Former energy ratepayers are the ultimate winners in a $160 million dollar environmental lawsuit settlement between Connecticut Yankee Atomic Power Co. and the United States Government. For about four years, those customers paid a special surcharge on their bills to cover the cost of the Department of Energy to remove the waste after the nuclear plant was decommissioned in the 2000s. That money never was used for the correct purpose. The waste sits on the site today—at an annual cost of $7 million to $10 for maintenance.
“Taxpayers are on the hook for this failure and can expect more of the same until the government acts to implement a nuclear waste management program,” explained Steven Kerekes, who is a spokesperson for the Nuclear Energy Institute.
The former nuclear power plant in Haddam, Conn. follows two others—one in Maine and one in Mass. —in filing a lawsuit against the federal government claiming the defendant did not live up to its contracts. The Feds were supposed to remove nuclear hazardous waste material from the former Connecticut Yankee nuclear plant the year the nuclear plant ceased operations.
A Connecticut Yankee spokesperson, Bob Capstick said, “It is too to determine how the settlement money will be split among ratepayers, or even when that will occur.”
This settlement is the first in what will likely be a three part lawsuit. Dowling explains, “The companies expect a decision in 2013 on the second phase, which requests about $247 million from the federal government….Additional claims are expected to be filed by the end of 2013.”
The ratepayers surely will be happy to receive reimbursement for their money paid in vain, but what concerns everyone involved the most is that the highly toxic hazardous nuclear waste is still there in what is now a 583-acre wildlife refuge.
The state of Wisconsin has decided to explore many new options in order to stretch its annual spending budget. One of latest budget savers has been the use of cheese brine to treat icy winter roads. Cheese brine is a fraction of the cost and has proven extremely effective when mixed with rock salts. In the program’s first year the state saved an estimated $40,000 with the savings increase each years since. When traditional Sodium Chloride or rock salt is mixed with the brine much less is required on the roads. The salty liquid stays on the road far better than the dry salt which gets displace with every passing car.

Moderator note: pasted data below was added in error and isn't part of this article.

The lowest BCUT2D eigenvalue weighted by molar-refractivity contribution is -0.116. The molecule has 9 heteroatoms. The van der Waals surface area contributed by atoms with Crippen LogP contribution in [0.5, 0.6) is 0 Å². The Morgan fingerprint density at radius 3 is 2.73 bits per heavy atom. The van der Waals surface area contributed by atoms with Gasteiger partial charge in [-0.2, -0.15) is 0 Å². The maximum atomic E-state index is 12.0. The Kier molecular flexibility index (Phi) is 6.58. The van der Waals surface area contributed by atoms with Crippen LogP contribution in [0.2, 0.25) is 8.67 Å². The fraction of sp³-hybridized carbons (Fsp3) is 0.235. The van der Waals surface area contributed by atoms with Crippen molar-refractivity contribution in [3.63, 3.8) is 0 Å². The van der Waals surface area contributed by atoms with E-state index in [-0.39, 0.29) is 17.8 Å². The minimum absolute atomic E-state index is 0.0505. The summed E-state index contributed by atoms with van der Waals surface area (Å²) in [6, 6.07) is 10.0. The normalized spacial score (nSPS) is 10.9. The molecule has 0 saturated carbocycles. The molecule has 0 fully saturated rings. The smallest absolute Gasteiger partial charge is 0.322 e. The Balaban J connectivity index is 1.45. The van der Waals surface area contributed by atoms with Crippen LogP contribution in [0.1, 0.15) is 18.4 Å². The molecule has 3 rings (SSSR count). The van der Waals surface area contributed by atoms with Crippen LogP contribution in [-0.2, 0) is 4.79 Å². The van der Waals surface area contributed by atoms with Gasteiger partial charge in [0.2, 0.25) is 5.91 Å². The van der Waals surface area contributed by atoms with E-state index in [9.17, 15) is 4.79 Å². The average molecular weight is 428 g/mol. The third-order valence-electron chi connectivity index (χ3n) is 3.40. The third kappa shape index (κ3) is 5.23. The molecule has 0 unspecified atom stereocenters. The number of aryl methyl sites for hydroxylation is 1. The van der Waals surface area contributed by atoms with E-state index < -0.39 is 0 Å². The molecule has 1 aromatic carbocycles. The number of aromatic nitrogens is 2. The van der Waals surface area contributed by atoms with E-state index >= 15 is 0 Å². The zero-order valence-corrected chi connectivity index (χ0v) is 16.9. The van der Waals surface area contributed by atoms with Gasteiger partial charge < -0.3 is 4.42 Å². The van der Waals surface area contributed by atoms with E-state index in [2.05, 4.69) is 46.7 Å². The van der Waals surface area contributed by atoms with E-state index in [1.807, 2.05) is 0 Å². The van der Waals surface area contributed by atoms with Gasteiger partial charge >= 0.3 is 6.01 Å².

Cheese brine has cost the state of Wisconsin an estimated $6,500 in the recent years past to store and transport, making up only a tiny portion of the $6.5 million spent to treat the roads in 2012. Obviously the brine has the potential to make things much cheaper in the future. Currently the state is mixing 8 gallons of brine to every ton of sodium chloride.
The use of cheese brine not only saves Wisconsin and its taxpayers money, but it also save dairy farmers the added expense of having the brine transported to a wastewater treatment plants. Farmers simply donate the brine to the state. There is no shortage of brine with Wisconsin producing 25% of the nation’s cheese or 2.8 billion pounds. Mozzarella and provolone have proven to have the best brine for the roadways due to their high salt content.
Aside for the financial benefits the use of cheese brine should also help remedy many of the current environmental issues associated with traditional road salting. Most states use Sodium Chloride to treat their roads during inclement winter weather. One of the largest environmental concerns is the damage of trees and other plant life along roadways. The harsh salt can damage root systems as well as the plant structure. Plants also absorb fewer nutrients in extremely salty soil. Some states like Nevada and California have greatly limited the amount of road salt that can be used due to this potential danger.
The salty chemical often leads to water contamination as it is washed away with snow melt as well. The change in the salinity of freshwater ecosystems can be devastating. Fish begin dying due to ingesting toxic levels of sodium. Road runoff can also make its way into water meant for human consumption. Excess sodium chloride in drinking water may change the taste of the water so slightly that it is not detectable by the average person, but the escalated salt content could prove deadly to individuals with health issues like, kidney disease, high blood pressure, or hypertension.
Animals in the wild tend to find the allure of road salt irresistible. Many larger mammals like deer and moose love to lick the road salt or nearby snow when they are thirsty. Their sodium levels are increased, but the animals also become less afraid of roadways and traffic. This increases the likelihood of the animal being hit by a car and killed. Humans could be injured in the collision as well. Smaller animals like birds confuse rock salt pellets for berries or other food sources. After consumption the animal’s body can reach toxic salt levels and become disoriented or die. While cheese brine still contains salt, it is thought to be less harmful to the environment that Sodium Chloride.
A Baltimore court case regarding the financial compensations for a young child being poisoned by lead paint has just settled nearly fifteen years after the initial exposure. Now teenage Daquantay Robinson has been awarded $2.1 million in damages for his exposure to lead paint as a child. The case set an important precedence for similar cases across the nation, but also demonstrates the importance of environmental regulations to protect individuals from hazardous waste materials.